Pictured above is the Pope House on South Wilmington Street. Currently a museum run by the city and registered historic landmark, the house belonged to Dr. Manassa Thomas Pope, a doctor and prominent businessman in Raleigh who would later run for mayor in 1919. It is also the only African-American house museum in the state of North Carolina.
100 years ago, this block of South Wilmington Street was covered by homes and the Pope house fit in nicely. Today, it’s floating in an ocean of surface parking with high-rise office towers nearby.
A collection of lots on the southern half of the block is currently going through a rezoning. (Z-1-22, pdf link) The request is to increase the height allowed from the current seven stories to a new limit of 20.
Construction in the area is taking its toll on the Pope House.
During a meeting with the Raleigh Historic Development Commission in March 2022, it was reported that construction from nearby Charter Square probably contributed to some structural damage to the house. To help with this rezoning case, it was asked if other construction techniques could be used that would not damage the historic structure.
The rezoning has not reached the city council for ultimate approval yet but it may be time to consider a serious move and uplift to the Pope House Museum.
A case NOT to move houses
I recognize that buildings and structures that remain on their original locations is a far-superior representation of the time that they once served. I can’t imagine what the 500 block of South Wilmington Street could have looked like with a variety of single-family homes. The Raleigh of the 1920s is practically another reality compared to today and at least for me, during my visit of the Pope House a few years ago, you could get a sense of it’s prominent location.
Dr. Pope’s house was close to East Hargett Street, or Black Main Street, which he and his family frequented. He also graduated from nearby Shaw University. You can kind of “travel back in time” and get a sense of the connectedness that his family had in the area.
If the house was moved a few blocks to the east, for example, placed between new construction homes of the 2020s, that history and sense of place, even if you have to really imagine it, is pretty much lost.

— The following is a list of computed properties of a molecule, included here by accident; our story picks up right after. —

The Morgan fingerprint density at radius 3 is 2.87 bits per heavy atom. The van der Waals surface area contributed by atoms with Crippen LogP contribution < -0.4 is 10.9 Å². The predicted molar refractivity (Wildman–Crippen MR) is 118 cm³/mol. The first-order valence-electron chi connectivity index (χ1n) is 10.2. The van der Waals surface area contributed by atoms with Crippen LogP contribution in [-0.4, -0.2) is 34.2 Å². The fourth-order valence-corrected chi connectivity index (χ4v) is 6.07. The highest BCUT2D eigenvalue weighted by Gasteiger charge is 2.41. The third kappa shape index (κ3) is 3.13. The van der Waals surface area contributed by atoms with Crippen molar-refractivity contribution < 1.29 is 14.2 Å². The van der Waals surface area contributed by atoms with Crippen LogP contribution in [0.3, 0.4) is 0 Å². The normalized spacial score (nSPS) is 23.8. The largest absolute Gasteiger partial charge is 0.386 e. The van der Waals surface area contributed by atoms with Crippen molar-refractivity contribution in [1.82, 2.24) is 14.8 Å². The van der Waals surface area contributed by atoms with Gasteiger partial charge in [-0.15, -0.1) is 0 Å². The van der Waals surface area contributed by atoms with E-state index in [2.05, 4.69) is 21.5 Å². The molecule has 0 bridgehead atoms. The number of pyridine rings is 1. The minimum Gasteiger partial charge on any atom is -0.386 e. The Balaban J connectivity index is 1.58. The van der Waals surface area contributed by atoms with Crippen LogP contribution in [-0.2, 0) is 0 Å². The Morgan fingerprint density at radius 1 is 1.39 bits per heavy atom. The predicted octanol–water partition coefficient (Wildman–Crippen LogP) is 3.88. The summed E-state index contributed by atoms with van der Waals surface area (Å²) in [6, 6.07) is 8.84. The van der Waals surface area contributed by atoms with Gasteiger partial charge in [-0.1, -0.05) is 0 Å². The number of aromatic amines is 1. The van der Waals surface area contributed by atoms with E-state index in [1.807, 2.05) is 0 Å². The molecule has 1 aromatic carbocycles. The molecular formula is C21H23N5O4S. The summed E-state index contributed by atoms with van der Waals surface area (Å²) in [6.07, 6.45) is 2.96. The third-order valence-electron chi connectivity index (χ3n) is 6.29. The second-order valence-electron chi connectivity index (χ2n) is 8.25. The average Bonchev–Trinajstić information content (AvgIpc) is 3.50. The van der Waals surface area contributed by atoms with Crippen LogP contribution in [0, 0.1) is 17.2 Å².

There are also practical issues such as major damage during a move, the cost of moving a house, and securing a new location. Think of the logistical challenges of moving a historic home through the streets of downtown Raleigh.
A case FOR moving houses
It just seems so simple. Move a house away from a site and you save it from demolition. We’ve done this before and it happens all over the country.
The house that once was a home may be reused as an office or even hotel. There is of course the risk and the cost but if a house is moved, it may stand for a hundred more years, continuing to tell its story.
Demolishing a house, or any structure, can also be seen as disrespecting the value that it currently brings. The materials and work that went into the house just vanish and end up in a landfill, most of the time anyway. To move a house, it saves that value and transfers it to another location. There’s a sense of sustainability here.
When it comes to the Pope House, there are no plans to move it as of this writing. At the same time though, I did want to create a list of notable house moves around downtown Raleigh to kind of show that it’s not a far-fetched idea. If there is anything that I may have missed, let me know and we’ll get it added.
Guest House Raleigh
The boutique hotel, Guest House Raleigh, was originally located at 114 East Lenoir Street. On a cold Sunday in February 2017, along with its neighbor at 112 East Lenoir, the houses were moved to their current locations on Bloodworth Street.
In 2008, the Merrimon-Wynne house was moved from it’s location on North Wilmington Street to its current location on Blount Street. It was only a two block move but the house has some considerable size and is one of the largest house moves to take place in Raleigh. It used to sit about where the Elan Apartments are today.
Seaboard Coast Line Railroad Building
Probably the largest move to take place in downtown was that of the Seaboard Coast Line Railroad building shown above. The building was used as offices for the railroad for a long time and sat on the 300 block of Halifax street. Note, this street doesn’t exist anymore as the state government complex built over it all.
They did move the office structure to the west onto Salisbury Street sometime in the 1970s to where it sits today. More on that, with older photos, in this post on Goodnight, Raleigh.
Andrew Johnson Birthplace
North of downtown is Mordecai Historic Park which contains a house that is the birthplace of President Andrew Johnson, born in 1808. It’s original location was somewhere on the 100 Block of Fayetteville Street and has been moved three times.
In 1975, it found it’s way to Mordecai Park where it still stands today. More on that story here.
I actually have a post on this move. This house was moved off of 208 North Harrington Street before The Metropolitan apartments were built. The house currently sits at 414 New Bern Avenue. There is some fun video from Instagram in the post so do check it out.
- The Lincoln apartments on East Hargett Street was built on a block that only contained single-family homes. I talked to the developer of that project once and he told me that many of the homes there were actually moved instead of torn down. They sit in various spots south and east of that building.
- Several of the elegant mansions on Blount Street were actually moved from a spot nearby to their current location including the Capehart House and Lewis-Smith House.
- The Hume House and the Tucker House on Person Street are also not on their original locations.